Friday 2nd December, 8:15pm
Episodes is a dance research project run by choreographer and performer Daniel Somerville, who hails from Deal. Episodes is taking place at various sites in Kent including The Astor Community Theatre. Working with three dancers Somerville will research, devise and develop two dance works (under 25 mins each) and share the work in progress at The Astor Community Theatre on Friday 2nd December 2011 at 8:15pm. Tickets are available through The Astor Community Theatre.
The first of these new pieces is called ‘Second Piano Concerto’ and is a duet for the choreographer and another male dancer. It works with themes of obsession and is set to music already created by Somerville but remixed in a dub-step version. This work is part of a series of ‘piano concertos’ by Somerville – his ‘First Piano Concerto’ premiered at Brighton Festival Fringe in 2010 to rave reviews. The second new piece, ‘Mad Scene’, is a trio for two female dancers and a male dancer set to music from Donizetti’s opera ‘Lucia di Lammermoor’ and will examine interpretations of madness from grotesque to comedic. These works will be preceded by Somerville’s critically acclaimed ‘the moment I heard’ which was created for Resolution! 2011 at The Place in London. ‘the moment I heard’ is about loss. Stylistically the new episodes will act as a counterpoint to ‘the moment I heard’ and its sombre mood, to create a programme with moments of high energy and grotesque comedy.
THREE EPISODES: the moment I heard / Second Piano Concerto / Mad Scene
This project continues Somerville’s explorations of the Japanese contemporary dance form, butoh, which he combines with operatic gesture and certain aspects of cabaret performance. His work attempts to manipulate and distort time in order to examine emotions in detail.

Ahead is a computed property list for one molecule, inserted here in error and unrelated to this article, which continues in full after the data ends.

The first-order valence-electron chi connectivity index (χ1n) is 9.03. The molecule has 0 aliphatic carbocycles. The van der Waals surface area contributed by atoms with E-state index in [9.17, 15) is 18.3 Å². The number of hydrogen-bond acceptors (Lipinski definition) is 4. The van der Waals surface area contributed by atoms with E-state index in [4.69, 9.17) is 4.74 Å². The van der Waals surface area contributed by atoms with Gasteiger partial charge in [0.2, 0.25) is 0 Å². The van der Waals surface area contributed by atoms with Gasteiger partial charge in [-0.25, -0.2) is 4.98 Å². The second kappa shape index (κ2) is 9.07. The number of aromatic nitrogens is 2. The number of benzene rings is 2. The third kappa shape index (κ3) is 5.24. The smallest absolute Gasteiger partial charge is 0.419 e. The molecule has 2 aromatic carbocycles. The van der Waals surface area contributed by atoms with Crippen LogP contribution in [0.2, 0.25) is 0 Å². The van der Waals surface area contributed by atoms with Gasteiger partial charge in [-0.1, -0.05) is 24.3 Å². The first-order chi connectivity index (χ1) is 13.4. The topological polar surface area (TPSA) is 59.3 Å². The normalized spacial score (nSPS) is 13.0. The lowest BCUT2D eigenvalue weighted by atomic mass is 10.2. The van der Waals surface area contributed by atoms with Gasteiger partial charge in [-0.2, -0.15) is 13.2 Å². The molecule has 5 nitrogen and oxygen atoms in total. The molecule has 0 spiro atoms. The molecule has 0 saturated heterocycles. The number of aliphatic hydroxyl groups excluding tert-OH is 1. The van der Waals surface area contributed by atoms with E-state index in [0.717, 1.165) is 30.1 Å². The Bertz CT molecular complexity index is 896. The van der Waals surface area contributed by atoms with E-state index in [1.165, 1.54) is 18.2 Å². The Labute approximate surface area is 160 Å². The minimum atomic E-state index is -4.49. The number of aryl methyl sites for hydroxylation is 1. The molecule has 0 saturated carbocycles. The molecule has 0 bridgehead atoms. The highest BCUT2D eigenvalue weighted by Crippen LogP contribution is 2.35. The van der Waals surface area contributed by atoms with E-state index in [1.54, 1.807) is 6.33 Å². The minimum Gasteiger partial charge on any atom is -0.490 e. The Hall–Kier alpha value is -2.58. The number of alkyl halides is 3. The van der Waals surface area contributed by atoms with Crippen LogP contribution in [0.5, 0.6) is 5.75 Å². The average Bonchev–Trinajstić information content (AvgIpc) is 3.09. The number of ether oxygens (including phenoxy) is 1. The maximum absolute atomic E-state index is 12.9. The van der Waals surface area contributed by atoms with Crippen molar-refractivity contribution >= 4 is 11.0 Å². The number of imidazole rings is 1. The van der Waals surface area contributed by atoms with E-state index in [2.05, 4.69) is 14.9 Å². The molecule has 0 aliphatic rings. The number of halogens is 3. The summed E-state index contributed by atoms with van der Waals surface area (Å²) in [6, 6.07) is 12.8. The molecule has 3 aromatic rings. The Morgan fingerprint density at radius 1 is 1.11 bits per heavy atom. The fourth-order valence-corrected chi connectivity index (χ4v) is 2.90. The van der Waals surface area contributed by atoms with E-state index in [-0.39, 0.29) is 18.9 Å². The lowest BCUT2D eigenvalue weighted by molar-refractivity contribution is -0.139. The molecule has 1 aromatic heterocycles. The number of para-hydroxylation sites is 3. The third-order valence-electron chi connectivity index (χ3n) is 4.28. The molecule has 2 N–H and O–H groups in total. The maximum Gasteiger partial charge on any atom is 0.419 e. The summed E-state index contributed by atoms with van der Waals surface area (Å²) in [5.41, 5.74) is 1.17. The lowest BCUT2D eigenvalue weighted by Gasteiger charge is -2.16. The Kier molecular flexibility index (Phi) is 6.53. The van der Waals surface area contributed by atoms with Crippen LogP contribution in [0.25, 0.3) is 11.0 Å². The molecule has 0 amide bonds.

Friday 2nd December, 2pm
Daniel Somerville will be leading a public workshop on butoh and other aspects of his work on Friday afternoon 2nd December 2011 from 2pm at The Astor Community Theatre.
No experience necessary – open to all ages and abilities. The workshop is good for core strength, leg strength, balance, concentration, use of imagination and relaxation.
“Butoh has been called ‘the dance of death’” explains Somerville. “But it is not about death, or zombies, it is connected to a Zen idea of emptiness – you empty yourself of yourself so you can fill you with something else – like an image or a concept. It’s very like a kind of meditation for the whole body, finding ways to express things through the body. Often this is very slow and quite focussed.” The workshop will include some of the basic techniques of butoh and will begin with gentle stretches and exercises and conclude with an opportunity for participants to improvise together using these techniques.
For further information on Daniel Somerville visit: www.dsomerville.co.uk
This project is supported by The National Lottery through Arts Council England